Purpose. Branch retinal artery occlusion caused by calcific embolization secondary to calcific aortic valvulopathy. Methods. A 45-year-old woman came to our attention complaining a sudden painless loss of her peripheral superior visual field. Best visual acuity was 20/20. Fundus examination revealed the presence of a retinal arterial embolic occlusion of the inferior branch. Fundus retinography, visual field, and fluorescein angiography were performed and medical therapy was started. The echocardiography examination revealed a tricuspid and calcified aortic valve with moderate stenosis and regurgitation. Due to the heart pathology, the patient moved to the cardiosurgery department, where an aortic valve replacement was performed. Results. Four months after cardiac surgery, visual acuity of both eyes was stable (20/20). Fundus examination showed a complete reabsorption of the retinal edema and the resolution of retinal pallor. Fluorescein angiography confirmed the delay of the arterial filling. No retinal ischemia was observed. The visual field examination confirmed the deep scotoma previously registered. Conclusions. Retinal arterial embolization is a rare but potentially devastating complication of calcific aortic stenosis. Initial retinal presentation of calcific aortic stenosis is a rare condition. Keeping in mind that these emboli may be recurrent and potentially bilateral, a sudden onset of visual field defects, especially in young asymptomatic patients, needs immediate diagnosis and consideration of an urgent surgical correction. (Eur J Ophthalmol 2010; 20: 625-8)

Branch retinal artery embolization due to calcific aortic valve stenosis / Mannino, Giuseppe; M., Romano; M., Calanchini; C., Mannino; N. C., Cascone. - In: EUROPEAN JOURNAL OF OPHTHALMOLOGY. - ISSN 1120-6721. - 20:3(2010), pp. 625-628.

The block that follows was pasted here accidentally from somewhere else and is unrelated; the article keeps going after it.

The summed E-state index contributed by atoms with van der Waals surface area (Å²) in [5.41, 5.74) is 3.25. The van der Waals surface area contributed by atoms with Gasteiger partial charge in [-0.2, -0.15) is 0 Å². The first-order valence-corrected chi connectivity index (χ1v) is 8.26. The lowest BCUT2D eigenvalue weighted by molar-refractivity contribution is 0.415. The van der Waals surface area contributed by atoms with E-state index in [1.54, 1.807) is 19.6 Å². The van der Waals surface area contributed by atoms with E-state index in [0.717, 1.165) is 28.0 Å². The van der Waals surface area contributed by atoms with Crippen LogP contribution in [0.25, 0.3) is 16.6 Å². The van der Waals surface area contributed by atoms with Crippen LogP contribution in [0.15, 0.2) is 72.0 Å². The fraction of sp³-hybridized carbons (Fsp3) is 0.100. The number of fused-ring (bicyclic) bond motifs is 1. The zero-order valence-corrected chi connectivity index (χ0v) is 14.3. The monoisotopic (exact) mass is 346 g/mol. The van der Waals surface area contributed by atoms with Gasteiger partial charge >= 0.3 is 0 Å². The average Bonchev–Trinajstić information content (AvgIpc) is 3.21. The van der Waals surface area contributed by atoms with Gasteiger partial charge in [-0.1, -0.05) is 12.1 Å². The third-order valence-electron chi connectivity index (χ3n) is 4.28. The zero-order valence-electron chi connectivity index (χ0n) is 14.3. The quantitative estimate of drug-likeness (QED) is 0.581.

Branch retinal artery embolization due to calcific aortic valve stenosis

MANNINO, Giuseppe;
2010

Abstract

Purpose. Branch retinal artery occlusion caused by calcific embolization secondary to calcific aortic valvulopathy. Methods. A 45-year-old woman came to our attention complaining a sudden painless loss of her peripheral superior visual field. Best visual acuity was 20/20. Fundus examination revealed the presence of a retinal arterial embolic occlusion of the inferior branch. Fundus retinography, visual field, and fluorescein angiography were performed and medical therapy was started. The echocardiography examination revealed a tricuspid and calcified aortic valve with moderate stenosis and regurgitation. Due to the heart pathology, the patient moved to the cardiosurgery department, where an aortic valve replacement was performed. Results. Four months after cardiac surgery, visual acuity of both eyes was stable (20/20). Fundus examination showed a complete reabsorption of the retinal edema and the resolution of retinal pallor. Fluorescein angiography confirmed the delay of the arterial filling. No retinal ischemia was observed. The visual field examination confirmed the deep scotoma previously registered. Conclusions. Retinal arterial embolization is a rare but potentially devastating complication of calcific aortic stenosis. Initial retinal presentation of calcific aortic stenosis is a rare condition. Keeping in mind that these emboli may be recurrent and potentially bilateral, a sudden onset of visual field defects, especially in young asymptomatic patients, needs immediate diagnosis and consideration of an urgent surgical correction. (Eur J Ophthalmol 2010; 20: 625-8)
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Utilizza questo identificativo per citare o creare un link a questo documento: http://hdl.handle.net/11573/113341
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